The Sennheiser IE6 earphones ship in a very fancy box that you can open from the front and inspect the earphones.
Like most of Sennheiser's products the IE6s come with a very neat bundle. The carrying case is quite well thought out, but it is too big to really be practical in everyday use.
That Sennheiser is marketing these in-ears towards the enthusiasts is pretty clear. The bundle shows that they have tried their very best to combat microphonic noise from the cable. You get both ear hooks and a cable clip which effectively cancels out microphonic noise.
Since these earphones use a dynamic driver the sound hole is very large and covered with a metal grill, but even so Sennheiser has included a scraper tool. This is normally only used to clear out wax from the sound tube. Which you really cannot in case of the IE6s because the tube is covered by metal mesh!
There is no doubt about it, Sennheiser has a very smart looking set of in-ears in the IE6s. Made to fit inside your ear's concha and sit flush with the ear itself. They are incredibly small so I think it is pretty safe to say that they can fit inside any relatively normal looking ear.
One noteworthy addition to the seemingly straight forward design is the ear hook which acts as a cable guide. These will probably help some people achieve better wearing comfort by reducing the strain on the ear and lifting the cable over the top, but in combination with my ears they actually degraded wearing comfort.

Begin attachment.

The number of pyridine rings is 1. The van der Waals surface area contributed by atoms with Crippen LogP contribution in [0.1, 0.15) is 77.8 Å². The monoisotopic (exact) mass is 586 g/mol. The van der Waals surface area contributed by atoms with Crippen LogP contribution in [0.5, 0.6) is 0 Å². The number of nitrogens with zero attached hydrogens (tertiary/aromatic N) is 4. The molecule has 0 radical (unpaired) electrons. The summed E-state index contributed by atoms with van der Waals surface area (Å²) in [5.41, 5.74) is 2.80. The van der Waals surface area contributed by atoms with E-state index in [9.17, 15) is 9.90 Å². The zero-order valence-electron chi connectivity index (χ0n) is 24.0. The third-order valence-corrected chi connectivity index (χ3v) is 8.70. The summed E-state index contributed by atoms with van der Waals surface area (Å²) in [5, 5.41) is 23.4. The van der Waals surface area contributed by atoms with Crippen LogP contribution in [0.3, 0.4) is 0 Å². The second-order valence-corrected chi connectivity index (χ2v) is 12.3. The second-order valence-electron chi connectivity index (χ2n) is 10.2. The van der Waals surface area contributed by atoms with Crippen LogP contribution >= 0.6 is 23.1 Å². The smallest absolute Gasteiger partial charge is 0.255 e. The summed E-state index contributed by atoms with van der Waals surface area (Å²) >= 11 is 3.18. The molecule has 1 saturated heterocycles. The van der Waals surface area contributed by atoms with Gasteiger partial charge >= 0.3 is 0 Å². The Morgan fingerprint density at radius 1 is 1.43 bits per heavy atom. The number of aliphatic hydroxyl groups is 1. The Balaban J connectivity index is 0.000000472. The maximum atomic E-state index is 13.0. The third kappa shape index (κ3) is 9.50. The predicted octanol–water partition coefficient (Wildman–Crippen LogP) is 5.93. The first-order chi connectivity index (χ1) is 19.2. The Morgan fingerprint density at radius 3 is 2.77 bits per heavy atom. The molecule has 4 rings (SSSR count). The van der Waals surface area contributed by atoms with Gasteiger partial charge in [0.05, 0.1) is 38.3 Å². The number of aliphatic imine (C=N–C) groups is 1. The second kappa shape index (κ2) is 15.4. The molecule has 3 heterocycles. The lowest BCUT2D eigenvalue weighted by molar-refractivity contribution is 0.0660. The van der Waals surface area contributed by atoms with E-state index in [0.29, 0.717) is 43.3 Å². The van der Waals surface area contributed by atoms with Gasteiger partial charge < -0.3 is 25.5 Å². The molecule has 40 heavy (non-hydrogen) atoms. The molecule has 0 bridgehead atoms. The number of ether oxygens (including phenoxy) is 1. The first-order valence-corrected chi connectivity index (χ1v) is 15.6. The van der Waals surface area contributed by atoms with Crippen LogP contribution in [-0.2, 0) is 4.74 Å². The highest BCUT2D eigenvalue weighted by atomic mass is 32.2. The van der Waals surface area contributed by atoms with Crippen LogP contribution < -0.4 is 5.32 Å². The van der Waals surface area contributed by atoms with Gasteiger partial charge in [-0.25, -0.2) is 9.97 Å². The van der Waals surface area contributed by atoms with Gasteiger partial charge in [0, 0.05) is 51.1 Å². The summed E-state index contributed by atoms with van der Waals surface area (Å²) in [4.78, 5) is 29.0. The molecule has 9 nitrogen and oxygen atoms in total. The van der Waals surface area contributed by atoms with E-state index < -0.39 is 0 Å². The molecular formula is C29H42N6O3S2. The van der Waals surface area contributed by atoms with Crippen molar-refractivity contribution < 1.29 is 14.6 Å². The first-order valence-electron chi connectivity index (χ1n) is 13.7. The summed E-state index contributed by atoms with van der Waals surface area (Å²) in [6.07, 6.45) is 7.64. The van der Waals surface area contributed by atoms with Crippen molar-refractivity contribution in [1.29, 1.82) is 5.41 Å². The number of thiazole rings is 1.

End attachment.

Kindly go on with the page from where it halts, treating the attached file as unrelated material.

Having a look at the earphone from the front reveals that the sound tube is pointing a bit forward. The angle is about the same as that of my Westone 3s and the offset means that the earphones are more comfortable to wear and fit better inside your ear. The sound tube has a relatively large diameter like that of the Head-Direct RE0s which we recently covered.
When it comes to tip selection you get to choose between three different sizes of both single and double flange tips. I found the medium sized single flange tip to work the best for my ears. The double flange tips are of a similar build and quality as the single flange tips, but because they have more material and harder bends they feel firmer when you insert them into your ears. This I think makes them a bit less comfortable than their single flange brethren.
The cable entry into the body of the earphones seems very solid. The cable itself is of a semi soft type. In comparison to the cable on the Head-Direct RE0s it is a bit softer, but still a bit harder than the cable featured on the Westone 3s.
There are two sets of left and right indicators on each of the ear pieces, one indented in the cable entry and one painted on them.
Due to the fact that the IE6 in-ears are based around a normal dynamic driver small vents on the back of the ear pieces are needed in order to make it work.
The cable quality of the IE6s is very good. The cable jacket is not all that microphonic and the y-split works just fine. The mini jack has a right angled connector which means that it might not be compatible with some PMPs and the old iPhone.